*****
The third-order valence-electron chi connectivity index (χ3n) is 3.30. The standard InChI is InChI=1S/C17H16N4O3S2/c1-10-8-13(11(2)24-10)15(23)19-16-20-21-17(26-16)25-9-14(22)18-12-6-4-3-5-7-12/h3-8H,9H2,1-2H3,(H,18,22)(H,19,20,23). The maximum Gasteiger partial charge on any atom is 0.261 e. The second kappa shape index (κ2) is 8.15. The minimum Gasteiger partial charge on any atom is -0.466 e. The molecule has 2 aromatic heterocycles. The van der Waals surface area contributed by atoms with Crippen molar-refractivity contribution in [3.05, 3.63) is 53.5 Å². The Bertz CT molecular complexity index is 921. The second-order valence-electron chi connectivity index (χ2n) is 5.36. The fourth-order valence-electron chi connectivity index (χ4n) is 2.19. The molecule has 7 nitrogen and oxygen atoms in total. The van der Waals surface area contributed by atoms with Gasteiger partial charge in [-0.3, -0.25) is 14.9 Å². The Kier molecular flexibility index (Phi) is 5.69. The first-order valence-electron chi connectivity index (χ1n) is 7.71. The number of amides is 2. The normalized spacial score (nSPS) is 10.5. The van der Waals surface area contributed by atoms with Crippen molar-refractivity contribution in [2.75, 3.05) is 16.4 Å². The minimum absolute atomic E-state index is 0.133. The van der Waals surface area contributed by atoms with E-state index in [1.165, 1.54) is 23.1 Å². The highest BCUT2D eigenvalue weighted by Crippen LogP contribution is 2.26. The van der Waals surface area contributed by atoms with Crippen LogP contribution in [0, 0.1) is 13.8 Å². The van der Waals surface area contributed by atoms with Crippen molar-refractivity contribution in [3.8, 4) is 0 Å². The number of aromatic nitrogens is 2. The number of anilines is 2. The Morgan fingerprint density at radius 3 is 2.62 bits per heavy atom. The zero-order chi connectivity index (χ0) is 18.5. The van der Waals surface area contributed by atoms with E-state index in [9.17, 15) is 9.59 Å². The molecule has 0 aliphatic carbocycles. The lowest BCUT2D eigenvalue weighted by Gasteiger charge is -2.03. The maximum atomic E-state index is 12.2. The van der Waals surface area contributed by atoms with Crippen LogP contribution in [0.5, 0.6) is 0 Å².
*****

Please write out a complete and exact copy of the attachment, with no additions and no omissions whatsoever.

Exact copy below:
The third-order valence-electron chi connectivity index (χ3n) is 3.30. The standard InChI is InChI=1S/C17H16N4O3S2/c1-10-8-13(11(2)24-10)15(23)19-16-20-21-17(26-16)25-9-14(22)18-12-6-4-3-5-7-12/h3-8H,9H2,1-2H3,(H,18,22)(H,19,20,23). The maximum Gasteiger partial charge on any atom is 0.261 e. The second kappa shape index (κ2) is 8.15. The minimum Gasteiger partial charge on any atom is -0.466 e. The molecule has 2 aromatic heterocycles. The van der Waals surface area contributed by atoms with Crippen molar-refractivity contribution in [3.05, 3.63) is 53.5 Å². The Bertz CT molecular complexity index is 921. The second-order valence-electron chi connectivity index (χ2n) is 5.36. The fourth-order valence-electron chi connectivity index (χ4n) is 2.19. The molecule has 7 nitrogen and oxygen atoms in total. The van der Waals surface area contributed by atoms with Gasteiger partial charge in [-0.3, -0.25) is 14.9 Å². The Kier molecular flexibility index (Phi) is 5.69. The first-order valence-electron chi connectivity index (χ1n) is 7.71. The number of amides is 2. The normalized spacial score (nSPS) is 10.5. The van der Waals surface area contributed by atoms with Crippen molar-refractivity contribution in [2.75, 3.05) is 16.4 Å². The minimum absolute atomic E-state index is 0.133. The van der Waals surface area contributed by atoms with E-state index in [1.165, 1.54) is 23.1 Å². The highest BCUT2D eigenvalue weighted by Crippen LogP contribution is 2.26. The van der Waals surface area contributed by atoms with Crippen LogP contribution in [0, 0.1) is 13.8 Å². The van der Waals surface area contributed by atoms with Crippen molar-refractivity contribution in [3.8, 4) is 0 Å². The number of aromatic nitrogens is 2. The number of anilines is 2. The Morgan fingerprint density at radius 3 is 2.62 bits per heavy atom. The zero-order chi connectivity index (χ0) is 18.5. The van der Waals surface area contributed by atoms with E-state index in [9.17, 15) is 9.59 Å². The molecule has 0 aliphatic carbocycles. The lowest BCUT2D eigenvalue weighted by Gasteiger charge is -2.03. The maximum atomic E-state index is 12.2. The van der Waals surface area contributed by atoms with Crippen LogP contribution in [0.5, 0.6) is 0 Å².